Think back to a few years ago and found-footage horror movies were cool, thanks in no small part to the success of the Blair Witch Project (we’ll pretend that the sequels don’t exist). Ever since then, more and more movies of this type have been made because they are cheap to make and easy to produce. With the advent of streaming services these days negating the need to press to a disc and sell, even distribution is cheap and easy.
The big drawcard for these types of movies is that they are cheap to make. Literally all you need is a video camera and a microphone. Are you shit at editing? That doesn’t matter because its supposed to look amatureish. The number of negative things about found-footage movies vastly outweigh the positives though.
Terrible camera work
Bad camera work brings an element of realism to found footage movies, after all, they’re supposed to have been filmed by some idiot with a handheld video camera. That doesn’t remove the fact that after a short viewing time you end up feeling like you’ve just sat through a handheld video shot by Michael J Fox on the worlds worst roller coaster.
Oh, and the shaky, blurry and often poorly executed action scenes are generally out of focus, out of shot and confusing.
Thanks to the combination of extended shots, jump cuts and other amateurish editing techniques, you need literally zero skill in editing to put one of these iMovies together.
Whilst jump cuts, camera glitches and fake dead batteries are all great tricks for the people making the movies to cover up a change in scene, all viewers see is artistry being forgotten for convenience and sake of the story.
And I don;t know where they buy their cameras from but never in my entire life have I experienced any of these glitches whilst filming something.
Characters in horror movies tend to make stupid decisions. After all, if they just left and went home it wouldn’t be a very interesting movie would it?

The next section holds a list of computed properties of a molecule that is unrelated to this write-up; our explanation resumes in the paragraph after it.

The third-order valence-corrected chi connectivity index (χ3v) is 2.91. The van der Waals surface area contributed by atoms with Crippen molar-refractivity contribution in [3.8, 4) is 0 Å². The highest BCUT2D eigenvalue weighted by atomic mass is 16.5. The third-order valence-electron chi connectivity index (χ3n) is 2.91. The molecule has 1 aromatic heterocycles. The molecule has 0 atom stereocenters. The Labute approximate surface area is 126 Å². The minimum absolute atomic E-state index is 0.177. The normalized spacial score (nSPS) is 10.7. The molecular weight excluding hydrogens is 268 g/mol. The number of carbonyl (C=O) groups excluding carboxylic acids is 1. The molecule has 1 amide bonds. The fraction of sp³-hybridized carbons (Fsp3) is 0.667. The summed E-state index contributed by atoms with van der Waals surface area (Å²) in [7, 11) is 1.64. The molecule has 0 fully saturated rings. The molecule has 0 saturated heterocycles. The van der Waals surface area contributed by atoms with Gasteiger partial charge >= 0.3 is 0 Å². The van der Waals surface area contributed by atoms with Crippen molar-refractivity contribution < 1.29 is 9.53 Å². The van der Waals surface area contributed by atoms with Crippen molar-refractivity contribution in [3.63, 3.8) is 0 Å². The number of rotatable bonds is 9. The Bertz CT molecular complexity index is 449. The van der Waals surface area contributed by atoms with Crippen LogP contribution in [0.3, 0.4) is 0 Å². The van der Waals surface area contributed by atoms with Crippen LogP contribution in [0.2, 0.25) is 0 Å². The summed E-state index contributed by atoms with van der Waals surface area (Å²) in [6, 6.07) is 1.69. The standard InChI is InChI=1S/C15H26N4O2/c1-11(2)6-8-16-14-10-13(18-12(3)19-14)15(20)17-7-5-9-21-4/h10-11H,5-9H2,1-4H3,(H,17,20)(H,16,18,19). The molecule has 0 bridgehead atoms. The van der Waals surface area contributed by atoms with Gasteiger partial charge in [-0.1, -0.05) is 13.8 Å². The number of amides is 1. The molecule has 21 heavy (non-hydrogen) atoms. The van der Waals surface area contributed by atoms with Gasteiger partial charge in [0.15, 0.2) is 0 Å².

On top of the general stupidity of the characters, It becomes jarringly obvious that you aren’t watching found footage when you question why on earth somebody would pick the camera up off the floor and film something chasing them down a corridor instead of leaving everything behind and hauling ass out of there.
The only things the characters are good at, besides making stupid life choices, is switching the camera on at key points in the story to make sure its recorded.
Unless its done really well, which it generally isn’t, it’s difficult for viewers to relate to the main character because they are behind the camera for the majority of the time. There’s a reason that the cameraman isn’t a character in most TV shows.
Characters are throwaway and are there only to move the plot forward, you don’t care about them and lets be honest, you just want to see them die in a gruesome way anyway. I’d don’t expect George R.R. Martin levels of character development but I at least want to relate to them in some way.
The advantage of using no-name actors in found-footage movies is that it adds to the realism that you’re watching something filmed by random people during some horrific event. Couple this with a limited budget and you’ll find that these movies often feature no name actors who might be better suited honing their skills in a local church theater group before hitting the big screen.
Stupid jump scares
Jump scares are a fixture in horror movies and a good jump scare is part of the fun of watching them. Even so, found-footage horror movies tend to include at least one stupid jump scare whether its a character in a stupid mask or something falling over. It’s obvious and its stupid.
Then there’s the music, or lack thereof. You see having music in a found-footage movie would just be silly because the whole point is that the footage is as you would find on a home video camera. Or in other words, lazy ass film-making.
When you remove the artistic aspect of film-making, you remove a lot of what makes a film good. Unfortunately, that’s also what generally makes found-footage movies bad.